Delhi has now become unlivable on more than one count – overcrowded colonies, traffic jams, water shortage, and hazardous air. However, we Indians are very resilient when it comes to getting used to various crises – and we learn to live with them… till the crisis really hits home.
That’s what happened to me one December night in 2014. I woke up in the middle of the night feeling I couldn’t breathe. I wanted to go out and deeply inhale fresh air but I knew the air outside wouldn’t help – it was smelly and smoky – perhaps from the trail of trucks on NH-8 close to where I live. The next day my doctor told me that I had had a bronchospasm and put me on inhalers!
With this kick, I converted my intention of getting a room air purifier into action. A few months later a friend presented me with a face mask to wear when I was outside - including in the car. This combination of room air purifier and face mask really helped – and soon after adopting this combination I came off the inhaler.
Now I do my best to spread the word about air pollution and recommend that people take steps to protect themselves from its hazards. But the long-term solution and the solution for the millions of residents of Delhi who would find the cost of a purifier burdensome or impractical is to bring the pollution levels down.
I’m happy to be part of Care for Air and do my bit in supporting an organization that is spreading awareness in different groups such as school children and doctors. Let us hope that before long we will reach a tipping point – where clean air become a citizens’ demand that the politicians cannot ignore. Without this happening I am afraid that the haze is unlikely to lift from Delhi’s skies.
Abhishek Bhartia is the director of Sitaram Bhartia Institute of Science and Research, a nonprofit hospital and medical research centre in Delhi. Abhishek has engineering and management degrees from Cornell University and Massachusetts Institute of Technology.He has long been bothered by poor air quality in urban India. He hopes we can make a positive change by mobilising information and the will of many.
This seems like a no-brainer, doesn't it? When air pollution is bad outside, it makes sense to wear a pollution mask to protect yourself. Right? Well, it turns out the answer is more complicated than that and health professionals are divided on whether its wise to recommend masks or not…an inconvenient reality I learned as I headed down my own journey of learning how to protect myself and my family against Delhi’s toxic air, starting in 2012. As a health professional myself I had to learn where I fell on the issue.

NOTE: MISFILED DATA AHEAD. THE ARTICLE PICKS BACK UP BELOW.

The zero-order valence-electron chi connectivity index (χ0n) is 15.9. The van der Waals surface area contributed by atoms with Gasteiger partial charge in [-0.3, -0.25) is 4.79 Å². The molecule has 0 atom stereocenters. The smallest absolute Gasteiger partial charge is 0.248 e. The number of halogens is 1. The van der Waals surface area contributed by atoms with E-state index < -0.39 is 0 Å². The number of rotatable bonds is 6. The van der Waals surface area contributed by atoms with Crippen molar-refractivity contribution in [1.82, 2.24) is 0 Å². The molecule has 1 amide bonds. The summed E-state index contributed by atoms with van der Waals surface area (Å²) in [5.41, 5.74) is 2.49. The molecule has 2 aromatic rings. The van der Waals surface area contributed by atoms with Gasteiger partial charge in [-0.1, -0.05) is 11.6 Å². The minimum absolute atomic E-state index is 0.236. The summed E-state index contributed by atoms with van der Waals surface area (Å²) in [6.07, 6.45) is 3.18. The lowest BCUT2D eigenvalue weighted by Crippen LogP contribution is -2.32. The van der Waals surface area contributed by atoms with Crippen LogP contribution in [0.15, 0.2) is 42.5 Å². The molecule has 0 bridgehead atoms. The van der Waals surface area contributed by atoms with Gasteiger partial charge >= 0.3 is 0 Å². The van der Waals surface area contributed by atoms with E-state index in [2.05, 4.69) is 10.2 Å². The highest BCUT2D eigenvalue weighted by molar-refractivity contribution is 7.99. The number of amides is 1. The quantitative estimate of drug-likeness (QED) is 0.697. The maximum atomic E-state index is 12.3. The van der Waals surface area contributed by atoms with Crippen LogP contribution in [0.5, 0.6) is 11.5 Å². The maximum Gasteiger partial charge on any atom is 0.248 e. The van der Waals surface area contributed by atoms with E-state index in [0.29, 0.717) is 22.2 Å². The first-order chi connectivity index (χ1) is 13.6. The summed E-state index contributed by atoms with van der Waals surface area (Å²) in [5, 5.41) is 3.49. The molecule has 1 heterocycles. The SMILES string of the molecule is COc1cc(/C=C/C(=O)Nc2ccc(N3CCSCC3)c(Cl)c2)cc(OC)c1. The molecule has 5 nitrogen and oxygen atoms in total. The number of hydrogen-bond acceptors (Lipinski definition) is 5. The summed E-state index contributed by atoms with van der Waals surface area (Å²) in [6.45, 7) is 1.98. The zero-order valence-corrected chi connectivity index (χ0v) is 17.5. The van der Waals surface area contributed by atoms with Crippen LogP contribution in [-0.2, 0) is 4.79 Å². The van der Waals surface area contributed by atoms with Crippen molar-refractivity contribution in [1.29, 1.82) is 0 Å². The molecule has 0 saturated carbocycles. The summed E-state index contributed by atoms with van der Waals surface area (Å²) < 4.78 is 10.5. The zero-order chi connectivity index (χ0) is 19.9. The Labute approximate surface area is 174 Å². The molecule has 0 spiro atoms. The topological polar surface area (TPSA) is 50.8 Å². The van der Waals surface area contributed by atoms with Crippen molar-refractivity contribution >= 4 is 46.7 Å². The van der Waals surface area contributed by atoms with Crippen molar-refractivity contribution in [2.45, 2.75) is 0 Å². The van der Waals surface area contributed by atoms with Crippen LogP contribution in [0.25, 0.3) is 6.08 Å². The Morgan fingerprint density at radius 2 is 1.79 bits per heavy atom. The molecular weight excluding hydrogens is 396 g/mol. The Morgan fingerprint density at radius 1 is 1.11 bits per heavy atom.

Here’s my story in a nutshell: My husband, two kids and I arrived in Delhi from Addis Ababa, Ethiopia in 2012, excited for the coming 3 years of adventure living in Delhi. We weren’t prepared for what was to become our greatest challenge living in Delhi, but it hit us hard in our first months—we felt the air pollution in our chests and heads and tasted it in our mouths. The kids felt lethargic and I often felt dizzy. As a public health professional, I knew we had at least some recourse and sent away for home air purifiers and pollution masks. At the time only a few quality brands of either were available anywhere in India. Online, I ordered a bunch of different high-quality, certified air pollution masks from abroad for my family to try (3M, Vogmask and Totobobo) in hopes that we would find ones that fit and felt comfortable enough to incorporate into our lives whenever we left the house.
It was naive to think it would be that easy. None of us liked the way they felt, taking them on and off was a drag, and worst of all, no one else was wearing masks at the time and we attracted a lot of negative attention. It wasn’t working. Frustrated by this failure, I began research to support my argument that we really SHOULD be wearing these masks…and this is where things got complicated. I found that for every expert who swears by them, there is one who doesn’t recommend them. What’s going on here? Here is my simple summary of what I have learned.
First some relevant facts:
The case for wearing a pollution mask:
The public health message on air pollution is to minimize your exposure to toxic air as much as possible. So, it makes sense that a well-made, properly fitting mask would be a good response for when you are outside. Here are a couple scholarly articles for the nerdier among you on how N95 certified masks can help decrease health risks:
The case against wearing a mask: